COLUMBUS, Ohio (WCMH) — The Ohio Board of Education is heading toward a vote on a resolution that could reject proposed federal protections for LGBTQ+ students after listening to hours of testimony on Monday.
Opponents said the resolution is harmful to LGBTQ+ youth across central Ohio. Board member Brendon Shea wrote the resolution in September after changes were proposed in June to Title IX, a federal program protecting people from discrimination based on sex. The changes included protections against discrimination based on sexual orientation and gender identity.
Shea’s resolution has been a hot topic for months, and Ohioans still don’t know if the board will approve or vote down what could impact students across Ohio.
“It is a message that says some of our students don’t even exist,” said Beryl Brown Piccolantonio, school board president of Gahanna-Jefferson Public Schools.
The resolution rejects any federal changes to Title IX. Some of the proposed changes include requiring schools to respond promptly to all complaints of sex discrimination as well as protect LGBTQ+ from discrimination based on sexual orientation, gender identity and sex characteristics.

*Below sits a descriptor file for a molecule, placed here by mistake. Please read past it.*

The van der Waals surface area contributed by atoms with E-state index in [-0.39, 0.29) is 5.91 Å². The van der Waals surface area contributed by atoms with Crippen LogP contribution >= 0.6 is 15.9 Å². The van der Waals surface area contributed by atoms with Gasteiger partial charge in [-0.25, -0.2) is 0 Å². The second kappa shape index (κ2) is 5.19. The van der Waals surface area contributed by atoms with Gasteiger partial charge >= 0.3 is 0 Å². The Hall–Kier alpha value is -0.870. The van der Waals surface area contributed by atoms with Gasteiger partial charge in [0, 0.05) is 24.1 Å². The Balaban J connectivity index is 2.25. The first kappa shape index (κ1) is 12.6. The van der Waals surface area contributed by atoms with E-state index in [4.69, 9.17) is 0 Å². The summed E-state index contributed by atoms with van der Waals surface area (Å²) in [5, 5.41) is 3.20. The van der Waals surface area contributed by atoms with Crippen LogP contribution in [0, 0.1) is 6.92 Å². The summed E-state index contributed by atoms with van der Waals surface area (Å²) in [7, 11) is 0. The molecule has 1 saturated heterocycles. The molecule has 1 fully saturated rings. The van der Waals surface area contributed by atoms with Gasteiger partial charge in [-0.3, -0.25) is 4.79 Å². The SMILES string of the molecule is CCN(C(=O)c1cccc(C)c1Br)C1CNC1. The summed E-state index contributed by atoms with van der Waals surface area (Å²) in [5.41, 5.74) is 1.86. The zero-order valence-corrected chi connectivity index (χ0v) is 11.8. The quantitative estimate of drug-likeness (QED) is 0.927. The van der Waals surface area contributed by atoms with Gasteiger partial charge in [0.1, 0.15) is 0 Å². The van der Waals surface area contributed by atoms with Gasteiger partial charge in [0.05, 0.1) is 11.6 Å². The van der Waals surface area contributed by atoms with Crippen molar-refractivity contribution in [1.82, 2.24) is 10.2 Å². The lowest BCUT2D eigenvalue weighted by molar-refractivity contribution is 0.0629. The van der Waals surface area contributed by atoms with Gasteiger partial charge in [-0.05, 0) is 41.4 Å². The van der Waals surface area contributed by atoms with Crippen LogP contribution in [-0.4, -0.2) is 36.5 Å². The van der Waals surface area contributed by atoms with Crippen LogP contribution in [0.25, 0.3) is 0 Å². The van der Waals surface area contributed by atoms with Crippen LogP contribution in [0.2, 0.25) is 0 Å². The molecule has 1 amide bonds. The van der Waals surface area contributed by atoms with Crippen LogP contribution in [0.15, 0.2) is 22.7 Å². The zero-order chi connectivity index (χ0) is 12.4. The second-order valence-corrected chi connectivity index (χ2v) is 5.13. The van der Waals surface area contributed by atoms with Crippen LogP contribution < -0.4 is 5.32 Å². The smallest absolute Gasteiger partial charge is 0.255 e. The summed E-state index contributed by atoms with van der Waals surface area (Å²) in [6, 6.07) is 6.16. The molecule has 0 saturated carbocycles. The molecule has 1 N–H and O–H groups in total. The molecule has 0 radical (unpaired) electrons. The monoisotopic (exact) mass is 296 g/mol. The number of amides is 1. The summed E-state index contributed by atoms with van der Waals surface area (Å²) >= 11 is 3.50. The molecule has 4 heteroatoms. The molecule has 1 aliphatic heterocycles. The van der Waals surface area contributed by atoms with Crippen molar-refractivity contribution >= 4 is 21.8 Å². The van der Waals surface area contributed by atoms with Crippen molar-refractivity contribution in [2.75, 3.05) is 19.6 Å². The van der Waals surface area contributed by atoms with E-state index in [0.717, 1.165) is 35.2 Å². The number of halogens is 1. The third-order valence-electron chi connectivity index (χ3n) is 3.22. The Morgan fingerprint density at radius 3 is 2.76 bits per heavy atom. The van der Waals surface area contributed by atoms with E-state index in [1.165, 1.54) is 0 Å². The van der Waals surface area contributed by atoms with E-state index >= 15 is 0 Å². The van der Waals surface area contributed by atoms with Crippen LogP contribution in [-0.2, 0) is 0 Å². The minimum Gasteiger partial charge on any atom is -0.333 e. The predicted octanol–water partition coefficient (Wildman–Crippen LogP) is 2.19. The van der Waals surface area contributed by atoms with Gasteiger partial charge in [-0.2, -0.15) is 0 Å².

Piccolantonio said board members across the state are signing a letter in opposition to the resolution.
“The fact that there are school board members from all over the state — that were also willing to speak up I think that says a lot about where we are right now in the state Ohio,” said Piccolantonio.
The board held public participation today, with many speaking in opposition of the resolution.
“Separate bathrooms and showers already exist — it was testified earlier if having to go to the bathroom in their own same sex showers is a problem for .8% daily then absolutely it effects 99.2% if this changed,” said Linda Kelly.
Piccolantonio said the board’s focus is not correct.
“They have spent so many months and so many hours at this point — just debating this resolution and not focusing on the kinds of things they need to be doing for kids,” said Piccolantonio.
The resolution is on the state board’s voting agenda for tomorrow.